by Brian Allison
After the launch of the Mini, and the subsequent excitement it generated, life at Atkinson's settled down into a familiar pattern. Work four and a half days, Wednesday at tech.
Monday and Wednesday evenings at Tech. Tuesdays, Thursdays and Friday evenings at the youth club continuing my education into the mysteries of the fairer sex.
Saturday lunchtime was occupied by the now almost obligatory couple of pints in the Sportsman's Arms opposite the garage. The rest of the weekend usually consisting of sleep and further research as per the youth club.
As I mentioned, I was now 17, and a fair number of the lads I knew had bought motor bikes which they rode to the club. I personally had never been tempted down that road, having had enough experience with push bikes and playing rugby to know just how vulnerable the human body is to collision damage. Four wheels and a bit of sheet metal to offer some protection seemed a much safer bet to me.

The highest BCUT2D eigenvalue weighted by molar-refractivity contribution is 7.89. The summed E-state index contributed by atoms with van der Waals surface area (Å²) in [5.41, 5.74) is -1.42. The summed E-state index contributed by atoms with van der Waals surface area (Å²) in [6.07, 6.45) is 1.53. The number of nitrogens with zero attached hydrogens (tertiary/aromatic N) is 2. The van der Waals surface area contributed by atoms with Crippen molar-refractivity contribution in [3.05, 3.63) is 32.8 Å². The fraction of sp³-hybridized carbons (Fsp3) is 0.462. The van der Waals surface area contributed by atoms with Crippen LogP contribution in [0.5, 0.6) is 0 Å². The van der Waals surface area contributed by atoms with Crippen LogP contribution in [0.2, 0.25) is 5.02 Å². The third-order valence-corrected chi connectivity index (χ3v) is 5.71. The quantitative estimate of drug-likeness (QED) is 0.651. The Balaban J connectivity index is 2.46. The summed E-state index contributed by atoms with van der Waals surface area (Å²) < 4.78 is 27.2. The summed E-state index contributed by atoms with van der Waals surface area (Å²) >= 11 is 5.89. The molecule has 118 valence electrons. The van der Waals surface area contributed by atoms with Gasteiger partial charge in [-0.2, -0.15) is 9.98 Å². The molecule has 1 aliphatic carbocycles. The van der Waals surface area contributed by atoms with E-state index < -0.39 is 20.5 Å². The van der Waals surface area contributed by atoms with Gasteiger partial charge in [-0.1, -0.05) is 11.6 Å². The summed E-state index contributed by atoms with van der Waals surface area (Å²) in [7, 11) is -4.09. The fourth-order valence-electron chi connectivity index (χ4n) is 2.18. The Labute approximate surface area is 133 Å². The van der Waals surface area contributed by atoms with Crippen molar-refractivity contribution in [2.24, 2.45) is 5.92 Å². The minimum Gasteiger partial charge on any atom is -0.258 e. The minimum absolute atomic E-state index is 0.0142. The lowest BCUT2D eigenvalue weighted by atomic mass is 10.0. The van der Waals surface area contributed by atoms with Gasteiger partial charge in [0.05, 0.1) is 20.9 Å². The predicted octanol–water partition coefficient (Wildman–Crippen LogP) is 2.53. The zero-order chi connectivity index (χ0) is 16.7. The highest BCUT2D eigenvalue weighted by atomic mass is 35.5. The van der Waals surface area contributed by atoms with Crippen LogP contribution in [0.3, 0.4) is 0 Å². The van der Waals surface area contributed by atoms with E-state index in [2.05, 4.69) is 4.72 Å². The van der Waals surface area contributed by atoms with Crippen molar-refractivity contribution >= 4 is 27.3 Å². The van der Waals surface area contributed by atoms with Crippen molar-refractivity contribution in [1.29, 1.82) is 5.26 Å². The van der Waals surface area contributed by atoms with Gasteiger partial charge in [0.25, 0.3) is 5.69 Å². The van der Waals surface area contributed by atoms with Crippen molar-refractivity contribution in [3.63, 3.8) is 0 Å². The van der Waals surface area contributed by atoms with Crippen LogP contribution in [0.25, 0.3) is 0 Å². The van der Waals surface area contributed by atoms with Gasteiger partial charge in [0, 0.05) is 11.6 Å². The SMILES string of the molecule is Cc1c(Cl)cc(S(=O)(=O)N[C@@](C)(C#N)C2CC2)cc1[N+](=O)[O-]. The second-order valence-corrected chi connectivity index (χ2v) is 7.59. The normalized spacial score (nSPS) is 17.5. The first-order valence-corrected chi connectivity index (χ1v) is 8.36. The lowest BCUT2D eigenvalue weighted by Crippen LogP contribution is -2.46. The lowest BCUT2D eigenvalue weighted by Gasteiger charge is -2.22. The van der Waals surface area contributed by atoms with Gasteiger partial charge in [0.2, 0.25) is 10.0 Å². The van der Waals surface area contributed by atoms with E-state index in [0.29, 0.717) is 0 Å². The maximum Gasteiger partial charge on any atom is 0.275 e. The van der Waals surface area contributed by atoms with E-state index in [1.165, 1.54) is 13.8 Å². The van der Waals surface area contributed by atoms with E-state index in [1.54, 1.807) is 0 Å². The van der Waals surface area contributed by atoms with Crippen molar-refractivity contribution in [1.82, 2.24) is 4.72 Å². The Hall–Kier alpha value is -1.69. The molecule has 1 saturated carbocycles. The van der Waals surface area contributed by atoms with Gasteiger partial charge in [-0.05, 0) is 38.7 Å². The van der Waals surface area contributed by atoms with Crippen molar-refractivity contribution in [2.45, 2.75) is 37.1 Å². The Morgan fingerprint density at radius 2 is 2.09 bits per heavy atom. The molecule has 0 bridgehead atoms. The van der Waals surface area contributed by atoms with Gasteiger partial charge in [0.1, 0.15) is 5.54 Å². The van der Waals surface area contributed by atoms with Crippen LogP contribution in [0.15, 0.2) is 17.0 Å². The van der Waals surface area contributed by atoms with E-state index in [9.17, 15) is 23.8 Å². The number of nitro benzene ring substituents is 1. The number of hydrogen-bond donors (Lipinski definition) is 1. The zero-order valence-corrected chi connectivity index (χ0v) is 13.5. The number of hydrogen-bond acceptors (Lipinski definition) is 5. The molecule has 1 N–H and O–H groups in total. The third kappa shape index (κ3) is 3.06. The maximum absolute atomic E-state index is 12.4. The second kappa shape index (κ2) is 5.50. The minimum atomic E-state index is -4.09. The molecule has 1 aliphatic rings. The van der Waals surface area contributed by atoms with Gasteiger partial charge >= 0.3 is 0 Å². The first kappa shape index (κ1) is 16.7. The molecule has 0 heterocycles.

The Huddersfield Corporation at that time was well known for it's progressive thinking re. youth clubs, and was willing to provide funds for any scheme they deemed worthwhile. They also had a number of full time youth workers who acted as youth club leaders, the one at mine being David Brook. David noticed the activity with the bikes and suggested, if I was willing to take on the job of supervising it, that he would approach his bosses with the idea of setting up a workshop so we could work on the bikes indoors.
All the lads thought this was a great idea, and thinking it stood little chance of success, I told David to go ahead. I was absolutely amazed when about a week later David asked me to make a list of what tools I thought would be needed, and would I take on the job of writing to the various bike makers to see if we could get them to supply some service sheets, posters etc. I agreed to do that while he saw about getting my list filled.